Friday, February 10, 2006

San Francisco's Old Chinatown, Part 4

SAN FRANCISCO'S OLD CHINATOWN, Part 4
By Commissioner Jesse B. Cook
Former Chief of Police
Part 4*
The lottery drawings: The Chinese have a very large room, with the doors constructed the same way as in the case of a fan tan game room. The far end of the room is partitioned off with wire screens to the full width and about eight feet deep. In back of the screen are two shelves, one of which acts as a counter for four Chinamen. Each Chinaman has a separate window in the screen. O the other shelf are placed Chinese ink pots and brushes, for the purpose of marking Chinese lottery tickets. Every Chinese lottery ticket has 80 characters on it; 40 above the line and 40 below. Each company stamps their own name at the head of the ticket. These tickets are really a Chinese poem, written by a Chinaman while in prison, and later adopted as a Chinese lottery ticket. There is not a thing on these tickets to designate their real use, although they are never used for nay other purpose.
The agents around town had their offices in back of stores where they sell the tickets. Just before the drawing takes place, they present a triplicate copy of each ticket sold to the Chinaman at the window. The duplicate ticket is given the purchaser, while the original is retained by the agent.
The clerk back of the window then figures up the amount that the agent should turn in to cover the tickets sold. If they agree, the clerk accepts the tickets. No receipt are given. The actual taking and accepting of the tickets by the clerk is considered an acknowlegement, as his name appears on all the tickets.
As soon as all the money and tickets are in, the tickets are closed and the lottery is held. In a little package, about 2 inches square, are 80 slips of paper. On each of these slips is a character corresponding to one of the characters on the lottery ticket. The Chinaman sets in front of him a large pan, like the old-time milk pans we used to set for milk to raise cream, and four bowls, each bearing a Chinese number--either one, two, three or four. The small slips of paper are folded into little pellets, brown into the pan and shaken up. The drawing then begins. The first pellet draw is put into bowl No. 1, the next into bowl No. 2, and so on, until there are twenty pellets in each bowl.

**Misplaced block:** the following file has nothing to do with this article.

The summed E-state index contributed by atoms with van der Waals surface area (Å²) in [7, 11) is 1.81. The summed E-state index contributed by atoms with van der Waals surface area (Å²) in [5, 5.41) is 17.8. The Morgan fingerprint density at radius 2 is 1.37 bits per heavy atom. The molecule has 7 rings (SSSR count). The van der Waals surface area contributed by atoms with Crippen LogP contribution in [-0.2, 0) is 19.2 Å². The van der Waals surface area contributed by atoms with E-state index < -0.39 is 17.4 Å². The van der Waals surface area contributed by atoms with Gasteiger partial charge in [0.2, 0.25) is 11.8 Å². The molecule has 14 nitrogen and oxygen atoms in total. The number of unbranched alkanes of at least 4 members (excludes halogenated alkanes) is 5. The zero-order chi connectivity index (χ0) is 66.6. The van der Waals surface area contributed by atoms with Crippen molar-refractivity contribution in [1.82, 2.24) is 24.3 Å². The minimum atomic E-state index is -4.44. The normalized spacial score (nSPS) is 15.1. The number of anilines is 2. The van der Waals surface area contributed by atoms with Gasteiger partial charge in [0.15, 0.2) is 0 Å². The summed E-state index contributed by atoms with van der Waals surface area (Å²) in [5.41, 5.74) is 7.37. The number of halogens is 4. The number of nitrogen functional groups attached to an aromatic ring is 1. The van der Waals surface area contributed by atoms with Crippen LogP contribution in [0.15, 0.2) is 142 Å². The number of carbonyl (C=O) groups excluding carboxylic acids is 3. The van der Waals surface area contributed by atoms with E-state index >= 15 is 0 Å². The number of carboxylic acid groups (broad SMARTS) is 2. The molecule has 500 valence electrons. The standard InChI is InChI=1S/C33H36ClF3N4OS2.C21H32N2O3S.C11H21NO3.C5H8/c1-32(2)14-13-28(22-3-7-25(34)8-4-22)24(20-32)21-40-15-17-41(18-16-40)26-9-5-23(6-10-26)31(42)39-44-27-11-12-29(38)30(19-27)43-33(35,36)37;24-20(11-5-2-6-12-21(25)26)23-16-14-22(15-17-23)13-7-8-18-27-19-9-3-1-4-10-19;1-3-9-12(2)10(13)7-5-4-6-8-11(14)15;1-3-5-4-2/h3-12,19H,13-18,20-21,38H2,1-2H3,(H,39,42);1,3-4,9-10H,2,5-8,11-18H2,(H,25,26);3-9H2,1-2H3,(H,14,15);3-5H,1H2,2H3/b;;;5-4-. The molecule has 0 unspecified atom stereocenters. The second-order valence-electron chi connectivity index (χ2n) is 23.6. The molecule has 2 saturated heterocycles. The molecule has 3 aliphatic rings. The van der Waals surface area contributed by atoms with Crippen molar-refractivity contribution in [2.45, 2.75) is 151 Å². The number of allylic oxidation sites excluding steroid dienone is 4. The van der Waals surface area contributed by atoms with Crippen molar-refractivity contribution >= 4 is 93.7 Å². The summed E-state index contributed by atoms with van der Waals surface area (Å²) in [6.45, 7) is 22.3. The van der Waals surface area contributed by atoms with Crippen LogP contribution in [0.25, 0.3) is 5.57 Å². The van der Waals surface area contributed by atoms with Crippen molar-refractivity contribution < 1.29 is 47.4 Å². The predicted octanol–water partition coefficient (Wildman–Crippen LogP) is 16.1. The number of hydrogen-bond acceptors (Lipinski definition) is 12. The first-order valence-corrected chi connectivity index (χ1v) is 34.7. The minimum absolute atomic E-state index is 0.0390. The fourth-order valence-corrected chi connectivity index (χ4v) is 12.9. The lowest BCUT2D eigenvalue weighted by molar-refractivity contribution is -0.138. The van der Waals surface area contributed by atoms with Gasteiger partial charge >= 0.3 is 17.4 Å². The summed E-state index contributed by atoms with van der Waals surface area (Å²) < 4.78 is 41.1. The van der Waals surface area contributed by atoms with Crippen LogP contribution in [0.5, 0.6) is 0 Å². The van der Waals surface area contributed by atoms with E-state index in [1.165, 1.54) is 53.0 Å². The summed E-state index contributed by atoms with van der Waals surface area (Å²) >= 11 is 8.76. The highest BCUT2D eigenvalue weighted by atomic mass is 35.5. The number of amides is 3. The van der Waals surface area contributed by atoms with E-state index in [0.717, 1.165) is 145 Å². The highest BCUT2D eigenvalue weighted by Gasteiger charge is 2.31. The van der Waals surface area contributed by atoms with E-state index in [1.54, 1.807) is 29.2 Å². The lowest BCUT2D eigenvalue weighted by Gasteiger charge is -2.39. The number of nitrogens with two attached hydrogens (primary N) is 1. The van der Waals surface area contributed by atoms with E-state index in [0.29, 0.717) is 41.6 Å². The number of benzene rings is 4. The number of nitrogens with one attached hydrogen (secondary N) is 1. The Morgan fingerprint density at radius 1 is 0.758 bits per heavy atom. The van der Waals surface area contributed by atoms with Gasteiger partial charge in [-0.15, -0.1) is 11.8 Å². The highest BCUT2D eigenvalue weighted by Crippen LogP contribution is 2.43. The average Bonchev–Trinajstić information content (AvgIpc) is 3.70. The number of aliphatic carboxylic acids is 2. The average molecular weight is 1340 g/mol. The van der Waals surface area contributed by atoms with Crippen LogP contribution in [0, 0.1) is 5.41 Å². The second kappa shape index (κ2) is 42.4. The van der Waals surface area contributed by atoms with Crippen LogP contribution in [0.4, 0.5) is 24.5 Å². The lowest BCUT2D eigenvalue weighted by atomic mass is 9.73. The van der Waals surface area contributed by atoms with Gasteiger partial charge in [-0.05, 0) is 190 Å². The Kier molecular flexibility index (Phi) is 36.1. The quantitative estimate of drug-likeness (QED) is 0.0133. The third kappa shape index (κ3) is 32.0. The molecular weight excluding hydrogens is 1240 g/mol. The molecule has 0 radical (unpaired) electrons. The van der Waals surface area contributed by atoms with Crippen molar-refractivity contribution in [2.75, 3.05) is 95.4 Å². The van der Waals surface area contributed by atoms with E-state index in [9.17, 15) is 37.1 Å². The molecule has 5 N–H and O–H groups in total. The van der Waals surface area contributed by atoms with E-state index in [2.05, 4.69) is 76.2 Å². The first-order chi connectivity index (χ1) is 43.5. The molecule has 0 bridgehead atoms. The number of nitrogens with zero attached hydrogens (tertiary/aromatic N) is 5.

The Chinaman then takes another small package containing four little square pieces of paper. On each of these pieces is a figure in Chinese corresponding with the figures on the bowls. The same procedure is then followed as with the pellets. The slip picked from the pan is handed to the clerk, who in turn hands it to a man standing on the shelf in back of him. ; It is opened, in the presence of everybody gathered there. Of course, the bowl bearing the same number is considered the winning bowl, the other three are placed under the counter.
The pellets are then taken from the winning bowl and are pasted on a board in full view. These are winning characters. The Chinese mark the tickets by daubing the characters that agree with the ones on the board, with a brush. After this has been done, they present their tickets, and come back at the proper time to get their reward; that is, whatever they won.
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*Part 1 was posted 11/12/05.
-Part 2 was posted 1/7/06.
-Part 3 was posted 1/17/06.
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